But unlike numerous expatriates he returned, twice; firstly between c.1931-33 and then c.1946 till his death in 1974.

On the bits and pieces I've so far garnered, I don't think there's any doubt he's at least a most interesting figure in the story of Australian letters, and most certainly so with regard to the era of modernism.

The following are some of these garnered bits:

- 1925-1927. Asst Editor, Calendar of Modern Letters. Higgins was a friend of Edgell Rickward (ed of CML) at Oxford. There they seemed to have initiated the idea for the Calendar. Higgins was a frequent contributor of poetry and reviews.This journal was highly esteemed by FR Leavis, and (in The London Magazine Oct 1961, 37-47) by Malcolm Bradbury who declared it in 'many ways the best' of the 'three great literary reviews of the 1920s' (the others being The Criterion and The Adelphi). In 1986 a further substantial review of the CSM appeared in the Yearbook of English Studies, V.16, 150-163, by Bernard Bergonzi.
- 1933. FR Leavis. Towards Standards of Criticism. Selections from the Calendar of Modern Letters (1925-27). Numerous of Higgins's contributions appear in Leavis's selection.
- 1931. Stream. Higgins edited (and founded!) this Melbourne journal upon avant-garde Art and Poetry. It lasted for three editions (July- September, 1931).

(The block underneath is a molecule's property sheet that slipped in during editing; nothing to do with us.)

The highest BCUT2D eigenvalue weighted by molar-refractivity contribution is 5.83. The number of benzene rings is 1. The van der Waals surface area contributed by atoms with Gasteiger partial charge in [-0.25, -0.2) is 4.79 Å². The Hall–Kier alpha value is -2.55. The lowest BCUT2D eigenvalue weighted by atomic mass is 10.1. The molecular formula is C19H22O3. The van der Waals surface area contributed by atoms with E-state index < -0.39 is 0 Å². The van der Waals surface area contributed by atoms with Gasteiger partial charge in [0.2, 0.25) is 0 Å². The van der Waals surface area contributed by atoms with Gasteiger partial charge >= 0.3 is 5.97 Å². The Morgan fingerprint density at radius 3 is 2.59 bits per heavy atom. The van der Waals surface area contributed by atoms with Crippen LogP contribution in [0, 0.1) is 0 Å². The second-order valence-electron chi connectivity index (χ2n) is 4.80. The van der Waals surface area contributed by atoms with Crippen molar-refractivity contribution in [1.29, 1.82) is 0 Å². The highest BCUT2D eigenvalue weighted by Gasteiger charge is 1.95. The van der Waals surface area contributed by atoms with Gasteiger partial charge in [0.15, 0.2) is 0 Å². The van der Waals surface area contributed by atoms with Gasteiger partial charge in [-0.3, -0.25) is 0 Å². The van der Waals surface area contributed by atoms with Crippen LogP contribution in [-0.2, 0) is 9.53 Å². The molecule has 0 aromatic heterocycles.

- 1981. Bertram Higgins, The Haunted Rendezvous: Selected Poems.

As well, there are numerous biographical bits and pieces (many culled from a biographical reminiscence by AR Chisholm in The Haunted Rendezvous):
- After one year (1920) at Melb Uni., Higgins left Australia to continue his studies at Oxford. There he became friends with Roy Campbell and Robert Graves. The former, according to HM Green (A History of Australian Literature 1920-1953) declared Higgins 'the most interesting of all the poets at Oxford'. On his appointment to the chair of English at the University of Cairo during the '30s Graves arranged for Higgins to accompany him as asst lecturer in English. However, Graves didn't take up the appointment, so Higgins's job there fell through too.
- '20/30s. Higgins does much literary reviewing in UK papers and journals. He also becomes the first cinema critic for The Spectator.

- c.1974. Thesis. The Nature of Bertram Higgins' Poetry. Copy in State Lib of NSW.
- 1968-1974. Correspondence between James McAuley and Bertram Higgins. Held in the McAuley collection. State Lib of NSW.

These details are still a mishmash. Bits and pieces. I'm trying to track down Robert J King, and Higgins's children (who are proving difficult to find). Still far too early to put together a coherent survey. Higgins spent the final 30 years of his life in Melbourne. What in the heck was he up to then? Jim Griffin, the historian, ran into him in the Beehive Hotel in Kew sometime during this period, noted what an interesting character he seemed to be, but (being an historian!) didn't pursue this 'literary' figure. That was a missed opportunity.